Five years in, Americans’ love of Pope Francis remains strong
American Catholics still love Pope Francis as he approaches the fifth anniversary of his election next week—though Catholic Republicans increasingly describe him as “too liberal” and less than half of U.S. Catholics believe he is adequately handling clerical sexual abuse.
According to a new Pew Research Center poll released on Tuesday, 84 percent of U.S. Catholics hold a “favorable” view of Pope Francis, a number nearly unchanged from the early days of his pontificate. Huge majorities of U.S. Catholics also agree that the pope is humble (91 percent) and compassionate (94 percent).
The percentage of U.S. Catholics who rate Pope Francis favorably has been consistently about five to 10 points higher than in similar polls taken during the reign of Pope Benedict XVI, who retired in 2013. Pope John Paul II regularly received higher favorable ratings than both of his successors, with more than nine in 10 U.S. Catholics rating him favorably. (Pew notes in its report, however, that its polls during John Paul’s papacy were conducted before widespread reporting about sexual abuse by Catholic priests.)
According to a new Pew Research Center poll, 84 percent of U.S. Catholics hold a “favorable” view of Pope Francis.
But the political polarization rampant in U.S. culture also affects the church, with some differences in how Catholic Democrats and Republicans view the pope.
More than half of Catholic Republicans (55 percent) say Pope Francis is “too liberal,” up 32 points from 2015. Roughly a third of Catholic Republicans say Pope Francis is “naive.” Still, 79 percent of Catholic Republicans give Francis a favorable rating, compared with 89 percent of Catholic Democrats.
And the share of Catholics who believe Francis is changing the church for the better has fallen.
More than half of Catholic Republicans (55 percent) say Pope Francis is “too liberal.”
Fifty-eight percent of U.S. Catholics say Pope Francis represents a change “for the better,” down 10 points from 2014. The share of U.S. Catholics who say he represents a change “for the worse” grew 5 points to 7 percent over the same time.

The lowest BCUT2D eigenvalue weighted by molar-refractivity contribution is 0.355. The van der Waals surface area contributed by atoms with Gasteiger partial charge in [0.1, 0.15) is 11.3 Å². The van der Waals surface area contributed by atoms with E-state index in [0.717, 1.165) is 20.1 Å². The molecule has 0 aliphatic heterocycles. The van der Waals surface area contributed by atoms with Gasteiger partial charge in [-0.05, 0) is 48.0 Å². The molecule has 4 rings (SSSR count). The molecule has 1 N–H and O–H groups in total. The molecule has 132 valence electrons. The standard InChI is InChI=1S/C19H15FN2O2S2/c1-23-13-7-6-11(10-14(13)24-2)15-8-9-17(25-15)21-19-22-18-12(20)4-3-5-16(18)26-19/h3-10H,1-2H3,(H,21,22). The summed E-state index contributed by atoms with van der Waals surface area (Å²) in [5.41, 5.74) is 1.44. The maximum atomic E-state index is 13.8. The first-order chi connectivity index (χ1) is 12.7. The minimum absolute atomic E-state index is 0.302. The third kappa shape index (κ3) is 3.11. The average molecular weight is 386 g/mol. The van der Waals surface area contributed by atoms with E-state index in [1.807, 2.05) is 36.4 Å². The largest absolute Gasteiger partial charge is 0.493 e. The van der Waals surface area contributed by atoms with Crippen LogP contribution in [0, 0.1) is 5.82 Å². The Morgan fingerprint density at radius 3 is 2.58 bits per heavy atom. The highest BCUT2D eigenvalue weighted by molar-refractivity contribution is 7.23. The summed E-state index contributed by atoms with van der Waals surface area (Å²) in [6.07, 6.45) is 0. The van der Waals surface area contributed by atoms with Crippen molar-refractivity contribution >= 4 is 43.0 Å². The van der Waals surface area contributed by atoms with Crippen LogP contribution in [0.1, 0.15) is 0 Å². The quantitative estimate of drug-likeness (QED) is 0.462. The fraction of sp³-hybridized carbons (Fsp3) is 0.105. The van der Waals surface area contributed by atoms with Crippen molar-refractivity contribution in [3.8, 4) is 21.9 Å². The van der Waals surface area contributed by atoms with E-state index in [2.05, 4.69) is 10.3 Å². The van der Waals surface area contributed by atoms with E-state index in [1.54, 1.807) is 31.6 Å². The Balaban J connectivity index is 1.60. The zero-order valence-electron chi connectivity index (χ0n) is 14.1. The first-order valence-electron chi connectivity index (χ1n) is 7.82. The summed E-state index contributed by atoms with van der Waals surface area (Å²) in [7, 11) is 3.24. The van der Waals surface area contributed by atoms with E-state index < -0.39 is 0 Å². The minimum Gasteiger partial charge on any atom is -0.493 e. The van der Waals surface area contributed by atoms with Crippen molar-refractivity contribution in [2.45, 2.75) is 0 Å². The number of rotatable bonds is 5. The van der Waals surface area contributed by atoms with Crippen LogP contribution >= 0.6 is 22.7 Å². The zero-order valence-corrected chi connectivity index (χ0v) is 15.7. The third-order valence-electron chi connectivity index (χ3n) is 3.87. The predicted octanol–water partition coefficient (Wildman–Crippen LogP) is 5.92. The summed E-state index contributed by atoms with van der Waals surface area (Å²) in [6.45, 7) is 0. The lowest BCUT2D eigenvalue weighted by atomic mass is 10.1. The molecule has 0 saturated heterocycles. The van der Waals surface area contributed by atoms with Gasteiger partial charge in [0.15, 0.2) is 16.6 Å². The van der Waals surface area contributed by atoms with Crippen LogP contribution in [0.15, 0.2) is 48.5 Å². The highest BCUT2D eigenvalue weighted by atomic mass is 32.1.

Some of the pope’s critics have taken issue with his teaching on family issues, many of which are contained in his 2016 pastoral letter “Amoris Laetitia.”
The Pew poll did not ask about the letter specifically, but it found that 26 percent of U.S. Catholics believe Pope Francis has done “a lot” to make the church more accepting of divorce and remarriage and 33 percent believe he has done “a lot” to make the church more accepting of homosexuality.
The share of American Catholics who say Pope Francis is “excellent” or “good” on how he handles the church’s struggle to address sexual abuse by clergy has fallen 10 points from 2015 to 45 percent. It is possible that number could drop further, as the poll was conducted prior to the pope’s visit to Chile, which raised questions about his handling of clergy sexual abuse. There, victim advocates accused the pope of siding with a bishop accused of covering up sexual abuse by a notorious priest. After public outcry, the pope agreed to send an envoy to investigate claims.
The report says there is no evidence of a “Francis effect.”
The report says there is no evidence of a “Francis effect,” at least in terms of Mass attendance or growth in the percentage of the population that identifies as Catholic. And trends in the U.S. church that began before Pope Francis continue, the report found. The church here is increasingly Hispanic (36 percent) and Mass attendance remains about the same as reported by Pew in 2012. The number of U.S. Catholics who say they attend Mass “weekly or more” is 38 percent, according to the report, significantly higher than studies by other polling organizations that place that number at about 25 percent. On social issues, the number of Catholics who support same-sex marriage continues to grow, up to 67 percent in 2018 compared to 54 percent in 2012, while U.S. Catholics remain about split on abortion, with 53 percent believing it should be legal in “all or most cases.”
And while the number of U.S. Catholics who believe Francis represents a major change in the church has fallen since his elevation as pope, many U.S. Catholics praise his influence in making the church more welcoming to L.G.B.T. people, highlighting threats to the environment and reaching out to divorced and remarried Catholics.
Most U.S. Catholics (58 percent) praise the men the pope has chosen to serve as bishops and cardinals during his pontificate. Francis has created more than 60 cardinals during his five years as pope, including three Americans: Cardinal Blase Cupich of Chicago, Cardinal Joseph Tobin of Newark and Cardinal Kevin Farrell, the former bishop of Dallas who now heads the Vatican’s family and laity office.
Americans who are not Catholic also continue to admire Pope Francis.
Majorities of white evangelicals (52 percent), white mainline Protestants (67 percent), black Protestants (53 percent) and unaffiliated Americans (58 percent) view the pope favorably. White evangelicals increasingly are skeptical of the pope, with those viewing him unfavorably up from 9 percent in 2013 to 28 percent in 2018. The group where Francis has seen the biggest gains is unaffiliated Americans. Fifty-eight percent of them rank the pope favorably, up from 39 percent in 2013—though a drop-off from the January 2017 high when 71 percent ranked the pope favorably.
The poll was conducted in mid-January and included the views of 1,503 adults, including 316 Catholics, with a margin of error among Catholics of 6.4 percentage points.